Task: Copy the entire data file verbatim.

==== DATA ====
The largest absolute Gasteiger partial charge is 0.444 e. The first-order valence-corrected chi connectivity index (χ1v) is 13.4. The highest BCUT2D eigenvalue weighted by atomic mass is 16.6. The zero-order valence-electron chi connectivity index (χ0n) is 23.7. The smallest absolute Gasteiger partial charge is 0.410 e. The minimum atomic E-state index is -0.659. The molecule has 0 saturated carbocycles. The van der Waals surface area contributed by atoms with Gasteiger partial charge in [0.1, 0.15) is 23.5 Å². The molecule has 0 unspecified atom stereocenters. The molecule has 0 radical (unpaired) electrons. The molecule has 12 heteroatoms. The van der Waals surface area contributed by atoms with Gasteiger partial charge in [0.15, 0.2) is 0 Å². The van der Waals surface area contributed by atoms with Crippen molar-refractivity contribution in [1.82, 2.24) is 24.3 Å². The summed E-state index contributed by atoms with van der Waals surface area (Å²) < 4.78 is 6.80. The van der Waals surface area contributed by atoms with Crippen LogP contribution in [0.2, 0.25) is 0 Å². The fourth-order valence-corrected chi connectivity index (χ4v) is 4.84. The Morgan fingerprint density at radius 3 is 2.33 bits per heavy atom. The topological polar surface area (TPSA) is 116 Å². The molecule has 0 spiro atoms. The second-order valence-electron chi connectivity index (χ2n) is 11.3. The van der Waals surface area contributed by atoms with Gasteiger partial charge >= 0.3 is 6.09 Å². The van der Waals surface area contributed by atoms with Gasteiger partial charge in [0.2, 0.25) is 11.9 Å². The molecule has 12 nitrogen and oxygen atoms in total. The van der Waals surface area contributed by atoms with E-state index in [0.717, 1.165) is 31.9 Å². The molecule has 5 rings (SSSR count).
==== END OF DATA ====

The largest absolute Gasteiger partial charge is 0.444 e. The first-order valence-corrected chi connectivity index (χ1v) is 13.4. The highest BCUT2D eigenvalue weighted by atomic mass is 16.6. The zero-order valence-electron chi connectivity index (χ0n) is 23.7. The smallest absolute Gasteiger partial charge is 0.410 e. The minimum atomic E-state index is -0.659. The molecule has 0 saturated carbocycles. The van der Waals surface area contributed by atoms with Gasteiger partial charge in [0.1, 0.15) is 23.5 Å². The molecule has 0 unspecified atom stereocenters. The molecule has 0 radical (unpaired) electrons. The molecule has 12 heteroatoms. The van der Waals surface area contributed by atoms with Gasteiger partial charge in [0.15, 0.2) is 0 Å². The van der Waals surface area contributed by atoms with Crippen molar-refractivity contribution in [1.82, 2.24) is 24.3 Å². The summed E-state index contributed by atoms with van der Waals surface area (Å²) < 4.78 is 6.80. The van der Waals surface area contributed by atoms with Crippen LogP contribution in [0.2, 0.25) is 0 Å². The fourth-order valence-corrected chi connectivity index (χ4v) is 4.84. The Morgan fingerprint density at radius 3 is 2.33 bits per heavy atom. The topological polar surface area (TPSA) is 116 Å². The molecule has 0 spiro atoms. The second-order valence-electron chi connectivity index (χ2n) is 11.3. The van der Waals surface area contributed by atoms with Gasteiger partial charge >= 0.3 is 6.09 Å². The van der Waals surface area contributed by atoms with Gasteiger partial charge in [0.2, 0.25) is 11.9 Å². The molecule has 12 nitrogen and oxygen atoms in total. The van der Waals surface area contributed by atoms with E-state index in [0.717, 1.165) is 31.9 Å². The molecule has 5 rings (SSSR count).